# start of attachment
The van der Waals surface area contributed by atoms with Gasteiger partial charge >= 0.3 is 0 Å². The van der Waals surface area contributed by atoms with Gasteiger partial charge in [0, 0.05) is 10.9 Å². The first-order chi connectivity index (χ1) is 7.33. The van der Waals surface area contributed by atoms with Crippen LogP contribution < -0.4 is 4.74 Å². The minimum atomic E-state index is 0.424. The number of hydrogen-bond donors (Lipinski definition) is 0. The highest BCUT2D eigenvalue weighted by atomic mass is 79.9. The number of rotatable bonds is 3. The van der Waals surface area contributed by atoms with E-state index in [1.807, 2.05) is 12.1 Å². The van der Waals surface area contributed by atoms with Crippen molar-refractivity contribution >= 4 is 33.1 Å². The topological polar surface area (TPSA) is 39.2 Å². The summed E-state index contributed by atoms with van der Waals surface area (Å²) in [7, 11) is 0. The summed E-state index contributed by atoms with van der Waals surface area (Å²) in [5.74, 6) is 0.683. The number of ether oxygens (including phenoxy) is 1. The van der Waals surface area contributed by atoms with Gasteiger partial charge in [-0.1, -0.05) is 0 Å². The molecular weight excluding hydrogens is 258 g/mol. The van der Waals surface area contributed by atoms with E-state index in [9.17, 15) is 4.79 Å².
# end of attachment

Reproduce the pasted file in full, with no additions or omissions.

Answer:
The van der Waals surface area contributed by atoms with Gasteiger partial charge >= 0.3 is 0 Å². The van der Waals surface area contributed by atoms with Gasteiger partial charge in [0, 0.05) is 10.9 Å². The first-order chi connectivity index (χ1) is 7.33. The van der Waals surface area contributed by atoms with Crippen LogP contribution < -0.4 is 4.74 Å². The minimum atomic E-state index is 0.424. The number of hydrogen-bond donors (Lipinski definition) is 0. The highest BCUT2D eigenvalue weighted by atomic mass is 79.9. The number of rotatable bonds is 3. The van der Waals surface area contributed by atoms with E-state index in [1.807, 2.05) is 12.1 Å². The van der Waals surface area contributed by atoms with Crippen molar-refractivity contribution >= 4 is 33.1 Å². The topological polar surface area (TPSA) is 39.2 Å². The summed E-state index contributed by atoms with van der Waals surface area (Å²) in [7, 11) is 0. The summed E-state index contributed by atoms with van der Waals surface area (Å²) in [5.74, 6) is 0.683. The number of ether oxygens (including phenoxy) is 1. The van der Waals surface area contributed by atoms with Gasteiger partial charge in [-0.1, -0.05) is 0 Å². The molecular weight excluding hydrogens is 258 g/mol. The van der Waals surface area contributed by atoms with E-state index in [9.17, 15) is 4.79 Å².